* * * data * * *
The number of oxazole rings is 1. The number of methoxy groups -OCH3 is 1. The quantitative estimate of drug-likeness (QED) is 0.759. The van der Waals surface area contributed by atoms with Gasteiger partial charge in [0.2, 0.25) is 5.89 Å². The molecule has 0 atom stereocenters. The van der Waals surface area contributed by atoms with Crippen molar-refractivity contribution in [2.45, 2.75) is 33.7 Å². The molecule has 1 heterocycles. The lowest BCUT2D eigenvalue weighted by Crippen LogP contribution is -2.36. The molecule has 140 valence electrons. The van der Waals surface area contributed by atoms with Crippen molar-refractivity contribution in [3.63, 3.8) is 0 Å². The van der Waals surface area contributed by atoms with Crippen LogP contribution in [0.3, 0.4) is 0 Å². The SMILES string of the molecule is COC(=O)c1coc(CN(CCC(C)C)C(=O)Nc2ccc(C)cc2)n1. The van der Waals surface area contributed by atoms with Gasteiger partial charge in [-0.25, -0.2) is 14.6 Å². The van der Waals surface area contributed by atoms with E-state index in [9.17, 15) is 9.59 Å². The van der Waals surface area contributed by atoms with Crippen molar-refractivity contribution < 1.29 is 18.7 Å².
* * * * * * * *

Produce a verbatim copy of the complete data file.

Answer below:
The number of oxazole rings is 1. The number of methoxy groups -OCH3 is 1. The quantitative estimate of drug-likeness (QED) is 0.759. The van der Waals surface area contributed by atoms with Gasteiger partial charge in [0.2, 0.25) is 5.89 Å². The molecule has 0 atom stereocenters. The van der Waals surface area contributed by atoms with Crippen molar-refractivity contribution in [2.45, 2.75) is 33.7 Å². The molecule has 1 heterocycles. The lowest BCUT2D eigenvalue weighted by Crippen LogP contribution is -2.36. The molecule has 140 valence electrons. The van der Waals surface area contributed by atoms with Crippen molar-refractivity contribution in [3.63, 3.8) is 0 Å². The van der Waals surface area contributed by atoms with Crippen LogP contribution in [0.3, 0.4) is 0 Å². The SMILES string of the molecule is COC(=O)c1coc(CN(CCC(C)C)C(=O)Nc2ccc(C)cc2)n1. The van der Waals surface area contributed by atoms with Gasteiger partial charge in [-0.25, -0.2) is 14.6 Å². The van der Waals surface area contributed by atoms with E-state index in [9.17, 15) is 9.59 Å². The van der Waals surface area contributed by atoms with Crippen molar-refractivity contribution < 1.29 is 18.7 Å².